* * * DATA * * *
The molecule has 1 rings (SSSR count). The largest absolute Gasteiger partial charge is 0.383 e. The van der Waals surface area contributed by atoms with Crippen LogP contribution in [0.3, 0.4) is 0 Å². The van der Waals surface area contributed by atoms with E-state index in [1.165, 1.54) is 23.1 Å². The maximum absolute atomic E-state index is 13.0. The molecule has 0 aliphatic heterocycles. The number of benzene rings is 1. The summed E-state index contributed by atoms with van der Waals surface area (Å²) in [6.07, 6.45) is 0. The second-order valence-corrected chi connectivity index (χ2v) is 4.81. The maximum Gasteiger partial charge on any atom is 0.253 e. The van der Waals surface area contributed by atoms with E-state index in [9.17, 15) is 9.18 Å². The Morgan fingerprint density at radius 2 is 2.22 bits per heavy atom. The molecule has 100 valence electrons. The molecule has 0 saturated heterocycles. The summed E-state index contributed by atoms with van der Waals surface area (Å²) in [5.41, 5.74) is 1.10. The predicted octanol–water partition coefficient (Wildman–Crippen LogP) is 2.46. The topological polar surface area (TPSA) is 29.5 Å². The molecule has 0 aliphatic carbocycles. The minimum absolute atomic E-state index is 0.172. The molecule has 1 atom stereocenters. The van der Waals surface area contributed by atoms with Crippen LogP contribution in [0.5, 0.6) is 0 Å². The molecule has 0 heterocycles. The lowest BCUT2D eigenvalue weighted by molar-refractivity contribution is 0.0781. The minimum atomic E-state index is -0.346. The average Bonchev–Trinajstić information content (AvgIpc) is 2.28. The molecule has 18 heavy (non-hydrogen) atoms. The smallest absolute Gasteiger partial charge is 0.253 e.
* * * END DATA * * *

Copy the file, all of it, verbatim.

The molecule has 1 rings (SSSR count). The largest absolute Gasteiger partial charge is 0.383 e. The van der Waals surface area contributed by atoms with Crippen LogP contribution in [0.3, 0.4) is 0 Å². The van der Waals surface area contributed by atoms with E-state index in [1.165, 1.54) is 23.1 Å². The maximum absolute atomic E-state index is 13.0. The molecule has 0 aliphatic heterocycles. The number of benzene rings is 1. The summed E-state index contributed by atoms with van der Waals surface area (Å²) in [6.07, 6.45) is 0. The second-order valence-corrected chi connectivity index (χ2v) is 4.81. The maximum Gasteiger partial charge on any atom is 0.253 e. The van der Waals surface area contributed by atoms with E-state index in [9.17, 15) is 9.18 Å². The Morgan fingerprint density at radius 2 is 2.22 bits per heavy atom. The molecule has 100 valence electrons. The molecule has 0 saturated heterocycles. The summed E-state index contributed by atoms with van der Waals surface area (Å²) in [5.41, 5.74) is 1.10. The predicted octanol–water partition coefficient (Wildman–Crippen LogP) is 2.46. The topological polar surface area (TPSA) is 29.5 Å². The molecule has 0 aliphatic carbocycles. The minimum absolute atomic E-state index is 0.172. The molecule has 1 atom stereocenters. The van der Waals surface area contributed by atoms with Crippen LogP contribution in [0.5, 0.6) is 0 Å². The molecule has 0 heterocycles. The lowest BCUT2D eigenvalue weighted by molar-refractivity contribution is 0.0781. The minimum atomic E-state index is -0.346. The average Bonchev–Trinajstić information content (AvgIpc) is 2.28. The molecule has 18 heavy (non-hydrogen) atoms. The smallest absolute Gasteiger partial charge is 0.253 e.